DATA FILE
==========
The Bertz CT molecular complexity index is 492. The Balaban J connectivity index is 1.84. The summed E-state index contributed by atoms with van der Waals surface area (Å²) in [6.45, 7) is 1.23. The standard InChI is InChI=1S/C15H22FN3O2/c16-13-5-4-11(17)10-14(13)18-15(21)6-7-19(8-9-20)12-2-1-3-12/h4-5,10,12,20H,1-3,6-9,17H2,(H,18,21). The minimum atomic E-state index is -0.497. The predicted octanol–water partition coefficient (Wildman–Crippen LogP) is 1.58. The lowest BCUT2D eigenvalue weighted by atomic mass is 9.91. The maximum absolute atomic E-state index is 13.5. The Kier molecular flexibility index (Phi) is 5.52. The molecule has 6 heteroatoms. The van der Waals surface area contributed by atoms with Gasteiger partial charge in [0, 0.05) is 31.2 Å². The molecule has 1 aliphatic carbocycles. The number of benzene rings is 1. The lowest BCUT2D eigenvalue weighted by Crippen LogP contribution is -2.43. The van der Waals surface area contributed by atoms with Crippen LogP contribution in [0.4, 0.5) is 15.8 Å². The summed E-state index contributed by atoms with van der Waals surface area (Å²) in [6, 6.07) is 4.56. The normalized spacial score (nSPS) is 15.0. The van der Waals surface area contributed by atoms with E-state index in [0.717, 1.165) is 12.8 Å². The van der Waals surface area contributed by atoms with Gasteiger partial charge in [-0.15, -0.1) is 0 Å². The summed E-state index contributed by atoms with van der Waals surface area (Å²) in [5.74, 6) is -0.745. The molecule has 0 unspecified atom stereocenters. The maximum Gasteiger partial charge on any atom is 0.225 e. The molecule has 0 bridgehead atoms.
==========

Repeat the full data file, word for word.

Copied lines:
The Bertz CT molecular complexity index is 492. The Balaban J connectivity index is 1.84. The summed E-state index contributed by atoms with van der Waals surface area (Å²) in [6.45, 7) is 1.23. The standard InChI is InChI=1S/C15H22FN3O2/c16-13-5-4-11(17)10-14(13)18-15(21)6-7-19(8-9-20)12-2-1-3-12/h4-5,10,12,20H,1-3,6-9,17H2,(H,18,21). The minimum atomic E-state index is -0.497. The predicted octanol–water partition coefficient (Wildman–Crippen LogP) is 1.58. The lowest BCUT2D eigenvalue weighted by atomic mass is 9.91. The maximum absolute atomic E-state index is 13.5. The Kier molecular flexibility index (Phi) is 5.52. The molecule has 6 heteroatoms. The van der Waals surface area contributed by atoms with Gasteiger partial charge in [0, 0.05) is 31.2 Å². The molecule has 1 aliphatic carbocycles. The number of benzene rings is 1. The lowest BCUT2D eigenvalue weighted by Crippen LogP contribution is -2.43. The van der Waals surface area contributed by atoms with Crippen LogP contribution in [0.4, 0.5) is 15.8 Å². The summed E-state index contributed by atoms with van der Waals surface area (Å²) in [6, 6.07) is 4.56. The normalized spacial score (nSPS) is 15.0. The van der Waals surface area contributed by atoms with E-state index in [0.717, 1.165) is 12.8 Å². The van der Waals surface area contributed by atoms with Gasteiger partial charge in [-0.15, -0.1) is 0 Å². The summed E-state index contributed by atoms with van der Waals surface area (Å²) in [5.74, 6) is -0.745. The molecule has 0 unspecified atom stereocenters. The maximum Gasteiger partial charge on any atom is 0.225 e. The molecule has 0 bridgehead atoms.